Many news reports today are suggesting that computer experts are worried that the 2016 U.S. presidential election was hacked, and are demanding a recount to see whether Hillary Clinton actually beat Donald Trump, but that's not true. What electronic-voting experts are suggesting instead is a vote audit of the kind that they think should be routine after every election.
This pervasive but mostly false story stems from a misleading report posted online yesterday (Nov. 22) by New York magazine entitled "Experts Urge Clinton Campaign to Challenge Election Results in 3 Swing States." It says that "a group of prominent computer scientists ... believes they've found persuasive evidence that results in Wisconsin, Michigan, and Pennsylvania may have been manipulated or hacked."
But in a blog posting today (Nov. 23), one of those experts cited, J. Alex Halderman of the University of Michigan, contested the accuracy of the New York magazine story. And Nate Silver of fivethirtyeight.com, one of the country's most prominent statisticians, said there's no evidence that the presidential vote in Michigan, Pennsylvania and Wisconsin was rigged.
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The New York Magazine piece "incorrectly describes the reasons manually checking ballots is an essential security safeguard," Halderman wrote.
"Were this year's deviations from pre-election polls the results of a cyberattack? Probably not," he added. "I believe the most likely explanation is that the polls were systematically wrong, rather than that the election was hacked."
However, Halderman said the ballots should be audited nonetheless, because otherwise there would be no way to know for sure. And unfortunately, the only to do that is to demand a recount — not to give Clinton another chance to beat Trump, but to make sure that the various voting systems in use across multiple states actually work properly.
Halderman admits that the election certainly could have been hacked, because many of those voting systems are not very secure. He and other verified-voting experts have argued for years that electronic voting is very risky unless each recorded vote leaves a paper trail. (Indeed, the Netherlands has abandoned electronic voting and gone back to pencil and paper.)
But a stolen election would probably be easy to spot statistically. To that effect, Silver said on Twitter yesterday that "the claim ... of rigged results in Wisconsin is probably BS," and displayed several charts to demonstrate that. (Good luck understanding them.)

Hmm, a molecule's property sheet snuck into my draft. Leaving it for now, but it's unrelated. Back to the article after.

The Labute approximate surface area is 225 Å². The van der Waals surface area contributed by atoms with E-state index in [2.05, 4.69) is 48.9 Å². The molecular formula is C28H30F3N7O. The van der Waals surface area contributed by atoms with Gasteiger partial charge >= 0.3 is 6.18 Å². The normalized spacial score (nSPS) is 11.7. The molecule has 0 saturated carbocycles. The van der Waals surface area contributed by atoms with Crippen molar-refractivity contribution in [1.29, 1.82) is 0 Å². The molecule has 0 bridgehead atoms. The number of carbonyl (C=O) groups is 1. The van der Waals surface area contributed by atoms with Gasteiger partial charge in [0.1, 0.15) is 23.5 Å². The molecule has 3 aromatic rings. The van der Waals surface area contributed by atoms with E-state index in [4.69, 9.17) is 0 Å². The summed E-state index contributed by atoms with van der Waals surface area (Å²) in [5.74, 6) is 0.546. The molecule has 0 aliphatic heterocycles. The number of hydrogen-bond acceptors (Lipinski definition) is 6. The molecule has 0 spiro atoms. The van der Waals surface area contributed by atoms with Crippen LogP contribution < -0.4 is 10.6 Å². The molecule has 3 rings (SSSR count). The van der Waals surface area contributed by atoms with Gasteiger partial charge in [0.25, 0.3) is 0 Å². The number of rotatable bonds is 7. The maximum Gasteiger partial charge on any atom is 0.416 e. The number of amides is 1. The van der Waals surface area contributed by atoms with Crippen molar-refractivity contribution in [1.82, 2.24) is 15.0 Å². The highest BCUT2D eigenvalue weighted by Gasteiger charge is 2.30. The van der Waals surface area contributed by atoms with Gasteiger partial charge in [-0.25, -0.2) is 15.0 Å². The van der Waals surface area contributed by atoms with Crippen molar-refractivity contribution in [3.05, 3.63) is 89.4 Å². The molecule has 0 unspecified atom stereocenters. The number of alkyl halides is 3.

"Run a regression on Wisc. counties with >=50K people, and you find that Clinton improved more in counties with only paper ballots," Silver tweeted. "HOWEVER: the effect COMPLETELY DISAPPEARS once you control for race and education levels, the key factors in predicting vote shifts this year."
"Nothing in Pennsylvania, either, whether or not you control for demographics," he added. "And Michigan has paper ballots everywhere, so not even sure what claim is being made there."
Another prominent statistician, Nate Cohn, who was hired by The New York Times after Nate Silver left the paper following the 2012 presidential election, also dismissed the New York Magazine story.
"It's hard to stress how weak this is," Cohn tweeted yesterday.
That's not to say there aren't issues with the 2016 presidential election. Many computer-security and national-security experts believe that the Russian government influenced the election by releasing compromising material about Clinton through WikiLeaks — and got the result Russia desired. In other words, a hostile foreign power may have swayed a U.S. presidential election.
There's also the continuing vote count in California, which so far has added so much to the Democratic candidate's total that she now leads by more than two million votes nationwide. But both of these are policy and legislative issues that have little to do with voting machines, and the next president will have to deal with them.